University of California, Irvine alumna Maria D. Hernandez grew up in rural Fallbrook, surrounded by 8 acres of avocado groves. Her parents didn’t go to college, but they had a strong work ethic that they passed along to their daughter. Her father, in particular, has been an inspiration.
“My dad is one of the most loyal, ethical, hardworking people I’ve met in my life. He’s my hero,” she says. “He’s owned a gas station, and he’s worked in real estate. He instilled in me that you can do whatever you set out to accomplish.”
Hernandez had the kind of nurturing family, secure home life and access to education that children need to thrive, and she did – earning a bachelor’s degree in social ecology at UCI in 1986 and a law degree at Fullerton’s Western State College in 1991. After serving as a public defender, she was appointed an Orange County Superior Court commissioner in 2006 and a judge by then-Gov. Arnold Schwarzenegger in 2009. Hernandez was assigned to the juvenile court in 2010 and has been its presiding judge for two years.
She works to deter troubled youngsters from descending into lives of crime, helping kids who typically don’t have the positive role models she had as a child. Many juvenile offenders who visit her courtroom have been in and out of foster homes. Some lack even the basic necessities, such as food and shelter.
“I have kids living under bridges; I have kids living in hotels,” Hernandez says. “If we could ensure that our children aren’t homeless, that they’re not having to worry about where they’re getting their next meal or where they’re going to spend the night, then they could focus on going to school every day.” That’s key, she says, to preventing them from becoming delinquents.
Hernandez meets regularly with teens in her courtroom at Orange’s Lamoreaux Justice Center to give them the guidance and hope missing in their lives. Some have done “serious time for serious crimes,” she says, and are struggling to make the transition back into society.
She also meets with participants in Boys Court, a program modeled after Girls Court that she started to keep youths between the ages of 12 and 17 from entering the criminal justice system. Most of the approximately 50 boys served by the program have substance abuse or mental health issues, and some have had minor run-ins with the law. They receive counseling, school tutoring and mentoring; each is assigned a social worker and an attorney.
“So much can be accomplished through a positive connection,” Hernandez says. “Children are not miniature adults. We need to reach them where they’re at [emotionally] and be realistic about the plans we put in place for them.”
In addition, Hernandez works with UCI researchers to determine which methods of intervention are most effective in setting at-risk minors on the path to productive, fulfilling lives. She recently discussed her career and the challenges facing the juvenile justice system:
How did your UCI undergraduate experience influence your career path?
Coming from a farm community, I was pretty sheltered. The exposure I had at UCI opened my views, my perspectives, on the world. The work that I saw being done by researchers and my professors in the 1980s was really forward-thinking. Henry Pontell, Paul Jesilow, Bill Thompson – they really shaped what I wanted to do in a way that I hadn’t anticipated. [I learned about] some of the racial inequities and deficiencies in our criminal justice system. It’s a great system, but it has room for improvement, and I wanted to make it better. I wanted it to be more fair and objective.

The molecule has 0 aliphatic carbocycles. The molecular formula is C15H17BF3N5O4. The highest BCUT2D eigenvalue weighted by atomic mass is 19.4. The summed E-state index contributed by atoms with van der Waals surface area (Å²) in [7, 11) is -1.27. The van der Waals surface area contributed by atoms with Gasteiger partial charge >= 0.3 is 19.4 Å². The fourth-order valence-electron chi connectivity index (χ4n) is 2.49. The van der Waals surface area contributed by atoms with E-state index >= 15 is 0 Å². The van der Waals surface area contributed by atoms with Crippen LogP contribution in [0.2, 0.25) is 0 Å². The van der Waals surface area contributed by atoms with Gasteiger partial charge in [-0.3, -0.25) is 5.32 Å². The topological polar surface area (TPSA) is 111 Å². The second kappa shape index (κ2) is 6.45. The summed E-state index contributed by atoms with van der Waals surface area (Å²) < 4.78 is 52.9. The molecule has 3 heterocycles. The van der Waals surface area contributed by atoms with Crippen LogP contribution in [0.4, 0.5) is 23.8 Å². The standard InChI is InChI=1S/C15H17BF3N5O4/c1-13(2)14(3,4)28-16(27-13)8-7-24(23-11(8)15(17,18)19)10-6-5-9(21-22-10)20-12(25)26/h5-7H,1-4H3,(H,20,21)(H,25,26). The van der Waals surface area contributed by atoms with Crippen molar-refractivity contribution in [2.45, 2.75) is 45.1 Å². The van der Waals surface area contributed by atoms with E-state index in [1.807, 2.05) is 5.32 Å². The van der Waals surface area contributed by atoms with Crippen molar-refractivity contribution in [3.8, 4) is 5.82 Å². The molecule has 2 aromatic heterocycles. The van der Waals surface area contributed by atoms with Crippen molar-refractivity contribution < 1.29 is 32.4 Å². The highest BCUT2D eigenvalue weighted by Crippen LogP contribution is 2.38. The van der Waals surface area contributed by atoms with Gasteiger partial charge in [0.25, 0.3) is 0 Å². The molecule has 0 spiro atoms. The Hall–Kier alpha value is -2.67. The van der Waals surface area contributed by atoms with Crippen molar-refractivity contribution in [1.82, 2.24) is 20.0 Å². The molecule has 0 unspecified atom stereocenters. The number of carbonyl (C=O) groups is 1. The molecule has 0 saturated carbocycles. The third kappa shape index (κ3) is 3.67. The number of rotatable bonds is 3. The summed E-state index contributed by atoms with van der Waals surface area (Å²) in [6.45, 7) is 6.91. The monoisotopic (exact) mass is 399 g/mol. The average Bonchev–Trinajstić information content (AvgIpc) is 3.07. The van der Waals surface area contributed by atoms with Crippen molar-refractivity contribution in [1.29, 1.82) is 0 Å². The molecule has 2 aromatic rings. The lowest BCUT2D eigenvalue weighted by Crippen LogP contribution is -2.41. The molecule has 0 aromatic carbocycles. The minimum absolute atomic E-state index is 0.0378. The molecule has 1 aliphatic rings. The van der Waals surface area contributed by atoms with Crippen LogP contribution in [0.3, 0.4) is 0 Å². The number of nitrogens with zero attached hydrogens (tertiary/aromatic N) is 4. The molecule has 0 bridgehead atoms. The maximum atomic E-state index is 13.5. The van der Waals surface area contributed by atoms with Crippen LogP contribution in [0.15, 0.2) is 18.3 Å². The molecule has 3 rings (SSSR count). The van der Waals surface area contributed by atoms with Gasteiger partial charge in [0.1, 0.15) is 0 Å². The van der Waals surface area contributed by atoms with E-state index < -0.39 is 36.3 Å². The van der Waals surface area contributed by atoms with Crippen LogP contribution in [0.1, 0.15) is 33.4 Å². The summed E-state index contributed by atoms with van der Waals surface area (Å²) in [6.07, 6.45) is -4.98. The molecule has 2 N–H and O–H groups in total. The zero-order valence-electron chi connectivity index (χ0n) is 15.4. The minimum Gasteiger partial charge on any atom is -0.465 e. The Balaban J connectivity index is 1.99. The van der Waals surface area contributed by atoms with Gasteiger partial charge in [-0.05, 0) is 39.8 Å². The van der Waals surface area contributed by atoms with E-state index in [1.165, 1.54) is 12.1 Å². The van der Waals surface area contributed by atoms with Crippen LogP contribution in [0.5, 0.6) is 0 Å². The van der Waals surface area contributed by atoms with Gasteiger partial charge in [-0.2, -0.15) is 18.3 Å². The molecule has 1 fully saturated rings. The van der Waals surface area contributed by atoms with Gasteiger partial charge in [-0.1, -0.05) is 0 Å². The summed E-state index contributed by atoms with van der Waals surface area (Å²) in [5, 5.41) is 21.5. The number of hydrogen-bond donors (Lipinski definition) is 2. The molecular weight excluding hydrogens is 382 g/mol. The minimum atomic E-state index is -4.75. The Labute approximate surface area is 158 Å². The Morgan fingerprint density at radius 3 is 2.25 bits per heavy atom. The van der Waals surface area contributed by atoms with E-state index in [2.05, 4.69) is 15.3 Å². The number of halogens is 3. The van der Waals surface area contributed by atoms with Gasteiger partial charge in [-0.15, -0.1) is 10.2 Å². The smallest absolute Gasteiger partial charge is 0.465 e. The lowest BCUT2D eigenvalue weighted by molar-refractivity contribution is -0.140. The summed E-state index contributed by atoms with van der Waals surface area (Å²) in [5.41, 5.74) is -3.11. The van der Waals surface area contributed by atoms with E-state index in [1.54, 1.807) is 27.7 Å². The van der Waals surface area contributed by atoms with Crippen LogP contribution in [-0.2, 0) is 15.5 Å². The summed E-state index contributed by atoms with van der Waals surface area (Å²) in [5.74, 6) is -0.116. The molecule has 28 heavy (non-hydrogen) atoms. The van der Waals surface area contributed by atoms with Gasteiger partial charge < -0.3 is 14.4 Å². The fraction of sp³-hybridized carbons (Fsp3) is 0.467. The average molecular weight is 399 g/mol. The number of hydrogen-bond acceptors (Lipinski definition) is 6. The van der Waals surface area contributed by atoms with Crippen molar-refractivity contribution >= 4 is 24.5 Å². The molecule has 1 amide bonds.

What led you to become a juvenile court judge?
The whole judgeship was not on my radar. But I had a fire inside me to make a difference for people who didn’t have a voice. Even as a lawyer, I was drawn to the juvenile court. I worked in the public defender’s office for 15 years. We’d look into the backgrounds of adults charged with capital crimes during the penalty phase and ask, “What happened to them in their formative years?” And it became apparent to me that, for many, the system either didn’t intervene when it should have or, when it did, it was not with what we now know are appropriate interventions.
How can the court help minors who are starting to get in trouble with the law?
It has to be a holistic approach. We’re looking at a child’s history, education, mental health, abuse reports – it’s not limited to just what crime was committed in a delinquency case. It’s finding out what brought them into the system and what we can do to rectify it. We have to treat the whole family, because if you don’t fix the family and you put the child right back in there, the chances of success are not going to be great.
How has your collaboration with UCI researchers influenced your efforts?
We’ve had a great relationship with UCI, especially with the School of Social Ecology. The research that Jodi Quas and Elizabeth Cauffman have been doing is powerful. It has helped educate a lot of our justice system partners and policymakers about utilizing evidence-based, empirical data to make decisions that have an impact on reducing recidivism, [improving community] safety and leading to better outcomes. It has helped the juvenile court identify at-risk youth, and it has affected how we intervene and, ultimately, how we create case plans for them.
One of my favorite quotes is by Nelson Mandela: “There can be no keener revelation of a society’s soul than the way in which it treats its children.” We need to understand who the youth are, what they’ve been involved in, and what has caused them to be where they are. There’s a lot of great work that needs to be done, and it can be done.